That’s not to say Cooks was as dominant as expected during his time in LA, but Goff will certainly lack the weapons he has enjoyed previously. Remember Baker Mayfield’s 2019? You heard it hear first.
Leonard Fournette is a top 12 running back: Listen, he has been a nightmare after a dominant rookie season, battling injuries and inconsistent offensive line play.
He has also been inefficient as a runner, but the first-round pick from LSU has gas in his tank and an offense inherited by Jay Gruden. Jacksonville can only move the ball better next year, and Fournette will be the benefactor.
LAS VEGAS RAIDERS
Darren Waller is irrelevant: The tight end position is infuriatingly unpredictable until you realize there is no significant difference between TE5 and TE20. Waller represents one of the better, bad tight ends last season, but rest assured: he is far more likely to regress to the mean than be draftable anywhere near Zach Ertz (where you baboons are currently drafting him).
Jordan Howard finishes a top 20 running back: Howard is a powerful North-South runner who, when healthy, has never lost the lead-back role. He is an absolute bell-cow who has yet to be given the touches he deserves.
Miami has been ground zero for some strange RB performances (see: Kenyan Drake, Lamar Miller, Jay Ajayi, etc), but Howard represents an end to the revolving door. Second, only to Ezekiel Elliott and Todd Gurley in total yards since arriving in the NFL, Howard is a strong late-round pick.
Adam Thielen is a top 5 receiver: With Stefon Diggs out of the picture, Thielen is set for a monster year. Cousins is a strong quarterback, whether you like it or not, so Thielen should not suffer from poor passing.
NEW ENGLAND PATRIOTS
N’Keal Harry outperforms DK Metcalf: Metcalf is great, but Harry will finally step into his role in 2020. Cam Newton will take the reign and prove a formidable replacement but expect a Ted Ginn-like relationship with the young receiver.
NEW ORLEANS SAINTS
Alvin Kamara has his best career season: Kamara was an enormous disappointment to fantasy owners in 2019 despite putting up a healthy 248 points. The tier 1 expectations that came with his draft cost didn’t deliver, but Kamara should bounce back heavily in a season where Michael Thomas’ receptions certainly dip.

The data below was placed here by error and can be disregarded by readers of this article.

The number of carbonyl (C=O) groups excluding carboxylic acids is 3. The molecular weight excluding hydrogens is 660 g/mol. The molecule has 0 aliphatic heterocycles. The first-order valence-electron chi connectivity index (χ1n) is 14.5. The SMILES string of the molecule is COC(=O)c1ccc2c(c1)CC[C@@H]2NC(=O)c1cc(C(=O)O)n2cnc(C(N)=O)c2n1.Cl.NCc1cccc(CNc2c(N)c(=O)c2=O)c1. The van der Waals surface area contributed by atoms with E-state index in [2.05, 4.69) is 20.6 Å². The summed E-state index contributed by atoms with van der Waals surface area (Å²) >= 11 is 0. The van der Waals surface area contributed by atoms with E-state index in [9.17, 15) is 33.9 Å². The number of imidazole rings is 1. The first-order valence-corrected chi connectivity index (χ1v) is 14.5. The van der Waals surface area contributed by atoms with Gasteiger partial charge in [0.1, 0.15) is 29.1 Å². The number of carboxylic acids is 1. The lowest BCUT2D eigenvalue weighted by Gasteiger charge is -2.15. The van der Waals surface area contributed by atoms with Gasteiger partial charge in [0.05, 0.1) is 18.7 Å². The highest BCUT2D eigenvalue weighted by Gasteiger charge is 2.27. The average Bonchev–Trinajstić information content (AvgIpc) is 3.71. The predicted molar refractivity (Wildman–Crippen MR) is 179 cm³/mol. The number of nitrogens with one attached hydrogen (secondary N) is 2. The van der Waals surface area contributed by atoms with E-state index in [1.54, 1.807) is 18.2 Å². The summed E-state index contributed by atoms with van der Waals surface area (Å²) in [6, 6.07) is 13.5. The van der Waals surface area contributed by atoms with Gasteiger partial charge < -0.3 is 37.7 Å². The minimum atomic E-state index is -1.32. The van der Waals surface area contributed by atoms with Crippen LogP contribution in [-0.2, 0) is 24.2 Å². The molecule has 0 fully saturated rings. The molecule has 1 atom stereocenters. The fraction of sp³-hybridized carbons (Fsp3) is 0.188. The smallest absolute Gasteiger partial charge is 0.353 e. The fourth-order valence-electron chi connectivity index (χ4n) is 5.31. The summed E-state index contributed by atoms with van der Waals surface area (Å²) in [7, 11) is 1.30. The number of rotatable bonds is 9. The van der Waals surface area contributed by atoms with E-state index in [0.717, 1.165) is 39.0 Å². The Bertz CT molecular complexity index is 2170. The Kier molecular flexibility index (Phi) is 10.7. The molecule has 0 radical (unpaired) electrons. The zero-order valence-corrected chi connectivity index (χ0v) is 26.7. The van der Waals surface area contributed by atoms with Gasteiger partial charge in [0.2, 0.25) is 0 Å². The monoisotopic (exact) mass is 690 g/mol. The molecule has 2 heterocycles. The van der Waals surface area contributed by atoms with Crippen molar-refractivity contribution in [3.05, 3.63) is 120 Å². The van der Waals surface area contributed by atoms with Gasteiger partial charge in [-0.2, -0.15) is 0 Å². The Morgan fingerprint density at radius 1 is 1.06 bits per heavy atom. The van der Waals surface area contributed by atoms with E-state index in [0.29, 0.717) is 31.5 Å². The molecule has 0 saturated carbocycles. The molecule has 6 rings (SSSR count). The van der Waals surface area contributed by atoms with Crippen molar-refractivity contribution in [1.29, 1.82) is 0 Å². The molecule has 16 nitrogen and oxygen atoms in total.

NEW YORK GIANTS
Evan Engram is a top 3 tight end: I love Engram’s ability, particularly in the red zone. If Daniel Jones doesn’t completely blow it, he will be depending heavily on Engram to move the ball. Given Sterling Shepard’s height, Engram is the team’s premier jump ball target. Expect a ton of touchdowns.
NEW YORK JETS
Zero Jets players are represented on the “Most common players on championship fantasy teams” lists that come out after the season: None of this roster is exciting whatsoever. Sam Darnold is a serviceable quarterback, but no better than Joe Flacco. Le’Veon Bell is not the back he used to be, and the receivers will struggle to produce behind an inefficient offense. Prove me wrong, Sam.
Miles Sanders will not be a top 10 Running Back: Before Eagles fans try and chop my head off, Sanders is a great running back. However, Doug Pederson is a dynamic coach who does not lean on one star in particular. Last season Carson Wentz eclipsed 4,000 passing yards without having a single receiver catch for over 1,000 yards. Sanders has a big future ahead of him, but the Philadelphia style of play does not foster fantasy stardom.
Juju finishes a top 12 receiver: Ben Roethlisberger should be healthy, and injuries cannot strike this many times in a row. With the right gunslinger in place, Juju will finally put together the WR1 season owners expected last year.
SAN FRANCISCO 49ERS
George Kittle is the #1 Tight End: Who else is going to catch a pass on this team? Exactly. Kyle Shanahan can toss to Raheem Mostert all he wants, but when the 49ers need to move downfield, Kittle will be the primary target every time. Not even Travis Kelce will keep up.
Russell Wilson is the Fantasy MVP: He is the most complete weapon in the NFL and has a strong cast of characters around him. Frankly, though, this is a hunch. Wilson is radiating BDE right now, and the numbers will follow.
TAMPA BAY BUCCANEERS
TB12 is a top 3 quarterback: a new playbook won’t stop Brady from tearing the NFC South to shreds. With Bruce Arians calling the plays and Chris Godwin and Mike Evans catching passes (not to mention Gronk, OJ Howard, and Cameron Brate), Brady is about to explode. Not convinced? Jameis Winston scored 305 fantasy points last season as the signal-caller in Tampa Bay. Surely the greatest quarterback of all time can do better.
Derrick Henry and Ryan Tannehill both finish outside the top 10 and 15 at their position, respectively: Henry is bound to revert to the mean, but Tennessee’s late-season production surely caught the league off guard.
With an offseason to prepare and plenty of film to review, the Henry-Tannehill Cinderella story of late 2019 will fail to be realized once again. Henry’s physical prowess will serve him well enough to remain top 20 but expect a dip from Tannehill.
Adrian Peterson scores 10 touchdowns and breaks 1,000 yards on his way to a top 15 finish: Adrian Peterson will go down as one of the greats, but as much as we talk about Frank Gore’s age, AP was 102 yards shy of a 1,000-yard season at the age of 35, all while splitting carries with Derrius Guice and Chris Thompson.
The competition this season will look different, but as the veteran ball carrier, Peterson will deliver.